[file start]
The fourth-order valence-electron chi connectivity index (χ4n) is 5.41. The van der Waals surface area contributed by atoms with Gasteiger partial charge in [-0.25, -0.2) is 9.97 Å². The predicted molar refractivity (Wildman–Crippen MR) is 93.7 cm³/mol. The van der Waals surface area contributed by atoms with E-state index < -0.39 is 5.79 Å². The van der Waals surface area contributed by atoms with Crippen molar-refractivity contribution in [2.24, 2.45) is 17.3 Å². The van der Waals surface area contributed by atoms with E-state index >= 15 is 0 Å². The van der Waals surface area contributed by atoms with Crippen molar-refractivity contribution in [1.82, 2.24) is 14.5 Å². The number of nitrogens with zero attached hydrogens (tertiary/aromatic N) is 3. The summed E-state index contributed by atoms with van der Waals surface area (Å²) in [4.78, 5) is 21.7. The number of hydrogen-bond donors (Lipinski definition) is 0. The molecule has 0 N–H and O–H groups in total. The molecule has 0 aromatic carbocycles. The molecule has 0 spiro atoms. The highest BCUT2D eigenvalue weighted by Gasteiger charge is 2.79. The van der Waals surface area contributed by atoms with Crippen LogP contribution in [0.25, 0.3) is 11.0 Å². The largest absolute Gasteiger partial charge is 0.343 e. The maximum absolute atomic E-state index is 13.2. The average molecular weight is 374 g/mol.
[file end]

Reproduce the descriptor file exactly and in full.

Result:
The fourth-order valence-electron chi connectivity index (χ4n) is 5.41. The van der Waals surface area contributed by atoms with Gasteiger partial charge in [-0.25, -0.2) is 9.97 Å². The predicted molar refractivity (Wildman–Crippen MR) is 93.7 cm³/mol. The van der Waals surface area contributed by atoms with E-state index < -0.39 is 5.79 Å². The van der Waals surface area contributed by atoms with Crippen molar-refractivity contribution in [2.24, 2.45) is 17.3 Å². The van der Waals surface area contributed by atoms with E-state index >= 15 is 0 Å². The van der Waals surface area contributed by atoms with Crippen molar-refractivity contribution in [1.82, 2.24) is 14.5 Å². The number of nitrogens with zero attached hydrogens (tertiary/aromatic N) is 3. The summed E-state index contributed by atoms with van der Waals surface area (Å²) in [4.78, 5) is 21.7. The number of hydrogen-bond donors (Lipinski definition) is 0. The molecule has 0 N–H and O–H groups in total. The molecule has 0 aromatic carbocycles. The molecule has 0 spiro atoms. The highest BCUT2D eigenvalue weighted by Gasteiger charge is 2.79. The van der Waals surface area contributed by atoms with Crippen LogP contribution in [0.25, 0.3) is 11.0 Å². The largest absolute Gasteiger partial charge is 0.343 e. The maximum absolute atomic E-state index is 13.2. The average molecular weight is 374 g/mol.